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Reading Notes, July 2021

Article: “DX, to me”

A lot gets written about DX. It’s likely we’re misunderstanding each other because we don’t agree on the definitions baked into our assertions.

That’s why I like this post by Dave.

What I love the most, though, is his ending:

Written into the ethos of the Web is “Users over Authors over Implementors…” and I believe we must preserve this principle even in our tools. Otherwise we’re building an internet for developers and not an internet for everyone.

Article: “npm audit: Broken by Design”

Dan talking about why npm audit is broken. I’ve been there: you run a fresh, up-to-date install of create-react-app and on install npm tells you your app is already vulnerable.

While an interesting read, what I really liked were these two phrases:

The best time to fix it was before rolling it out…The next best time to fix it is now.

I like that. Applies to my designs and my code.

And then this:

in theory there is no difference between theory and practice. But in practice there is.

Article: “On Permalinks and Paradigms…”

There are some things that become so ubiquitous and familiar to us – so seemingly obvious – that we forget that they actually had to be invented. Here’s a case in point – the weblog post’s permalink…

[the permalink] added history to weblogs…before you’d link to a site’s front page if you wanted to reference something they were talking about – that link would become worthless within days, but that didn’t matter because your own content was equally disposable. The creation of the permalink built-in memory – links that worked and remained consistent over time, conversations that could be archived and retraced later.

Tweet: @andybudd

I enjoyed this whole thread, but this particular tweet was razor-sharp:

As a result, we need to view products over a 5+ year lifespan, rather than through the lenses of a release or a series of sprints. Something that’s very difficult to do when we bounce between jobs every 18 months.

Some other pieces of the thread I liked:

[the tension:] Designers generally believe in exploring the problem space, iterating towards a solution and then launching. Founders often believe in launching, seeing how the market reacts and then iterating/pivoting if needs be.

What you build in the early days is almost certainly wrong, and will most likely get thrown out later on…In the early stages of a new venture, neither the company or the market are really ready for quality yet.

But we do need to understand that for a large part of a product’s life, the process is optimised around speed and efficiency over solution fit. That the most successful designers are essentially pragmatists.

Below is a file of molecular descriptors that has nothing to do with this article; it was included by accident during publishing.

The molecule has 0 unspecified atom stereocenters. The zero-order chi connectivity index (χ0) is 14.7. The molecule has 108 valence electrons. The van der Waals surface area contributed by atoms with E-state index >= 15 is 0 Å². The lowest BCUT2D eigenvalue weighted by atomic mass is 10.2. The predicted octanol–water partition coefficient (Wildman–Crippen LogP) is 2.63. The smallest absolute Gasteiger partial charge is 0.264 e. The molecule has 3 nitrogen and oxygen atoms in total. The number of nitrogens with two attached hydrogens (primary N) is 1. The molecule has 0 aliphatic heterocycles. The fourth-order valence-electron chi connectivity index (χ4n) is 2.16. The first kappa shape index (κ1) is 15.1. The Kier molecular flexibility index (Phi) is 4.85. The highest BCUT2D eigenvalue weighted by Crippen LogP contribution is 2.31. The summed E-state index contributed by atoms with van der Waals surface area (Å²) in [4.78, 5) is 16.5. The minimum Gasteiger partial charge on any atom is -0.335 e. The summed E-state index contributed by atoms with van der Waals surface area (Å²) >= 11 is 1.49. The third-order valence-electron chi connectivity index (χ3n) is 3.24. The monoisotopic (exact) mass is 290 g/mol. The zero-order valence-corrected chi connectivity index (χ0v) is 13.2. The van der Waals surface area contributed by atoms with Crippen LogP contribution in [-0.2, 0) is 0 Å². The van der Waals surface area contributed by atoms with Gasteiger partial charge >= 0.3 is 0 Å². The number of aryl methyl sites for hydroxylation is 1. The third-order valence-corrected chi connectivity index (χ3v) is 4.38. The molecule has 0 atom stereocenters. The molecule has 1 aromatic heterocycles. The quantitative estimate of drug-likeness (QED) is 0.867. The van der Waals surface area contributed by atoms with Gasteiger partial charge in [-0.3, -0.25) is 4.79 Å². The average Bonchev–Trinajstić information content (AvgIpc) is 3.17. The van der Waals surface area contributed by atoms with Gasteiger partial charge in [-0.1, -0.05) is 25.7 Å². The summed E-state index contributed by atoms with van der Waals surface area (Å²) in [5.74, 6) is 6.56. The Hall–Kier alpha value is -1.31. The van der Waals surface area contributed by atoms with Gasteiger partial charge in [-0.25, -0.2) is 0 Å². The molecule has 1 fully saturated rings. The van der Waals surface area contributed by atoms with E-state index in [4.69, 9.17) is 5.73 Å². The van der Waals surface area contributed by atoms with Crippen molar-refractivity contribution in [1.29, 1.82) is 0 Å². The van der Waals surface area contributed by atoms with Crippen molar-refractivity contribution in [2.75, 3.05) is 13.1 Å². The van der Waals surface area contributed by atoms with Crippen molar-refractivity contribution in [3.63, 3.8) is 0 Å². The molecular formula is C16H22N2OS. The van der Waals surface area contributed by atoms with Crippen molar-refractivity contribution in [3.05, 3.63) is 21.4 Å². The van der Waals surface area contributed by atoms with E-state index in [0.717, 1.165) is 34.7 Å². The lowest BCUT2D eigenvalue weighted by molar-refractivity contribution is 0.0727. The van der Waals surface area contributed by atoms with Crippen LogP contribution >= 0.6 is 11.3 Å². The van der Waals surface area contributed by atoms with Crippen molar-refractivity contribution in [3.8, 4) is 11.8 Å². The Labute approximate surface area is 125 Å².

[the designer’s role] isn’t necessarily to come up with the perfect solution right out of the gate, following the structure of the double diamond. But is instead to put something out into the world that’s better than what existed before.

As Obama says: “Well, better is good. Nothing wrong with better.”

Article: “Adding is favoured over subtracting in problem solving”

the bias towards additive solutions might be further compounded by the fact that subtractive solutions are also less likely to be appreciated. People might expect to receive less credit for subtractive solutions than for additive ones.

Article: “The web didn't change; you did”

Framework fatigue definitely exists. It's also known as innovation in this particular area of software development.

Web development did not change. Web development grew. There are more options now, not different options.

Websites have become business, hence all the features and advancements to support business:

But there's no doubt that it's entirely possibly (and likely) that you're working on a project with a complicated pipeline of tech all connected up. Maybe it's some tools to check your code for errors (linting), and some tools to build and transform your code (like JSX to JavaScript, etc), and some aspect of CI (for tests or automated accessibility checks) and then some provisioning and staging environment (Netlify, Google Cloud, etc) and then some end point analytics or smoke tests.

But that's because the businesses online have evolved and grown. In 1997, if your company was exclusively online you were either an innovator or a fool that was going to be quickly parting with their investment. Today, an exclusively online business is completely normal - so it's understandable that the parts that go into supporting that business are larger and more involved.

And then this point:

if you wanted to sell an old monitor on a site like ebay, you're not going to set up a limited business, file for VAT registration, appoint an accountant, get insurance and all the other very involved complicated tasks.

What’s sad is that business web development eventually becomes the norm. Extending Remy’s metaphor, yeah, you wouldn’t setup a business to sell a monitor online. And yet—have you ever felt come tax time you need your own accountant? The tax rules have become so complex, you feel you’re losing out if you don’t have someone in your corner who knows the rules and can dance with them?

Remy’s main point is not lost on me: the web didn’t become more complicated. It grew. The simple stuff is still simple, but now there’s the more complex stuff too. But you’re not beholden to use it.

Tweet: @letterpress_se

I use hand sketches as long as I can to communicate concepts to stakeholders and teams.

I believe in showing the work at the fidelity of the thinking.

The higher the fidelity of the image, the higher fidelity the perceived thinking is behind it.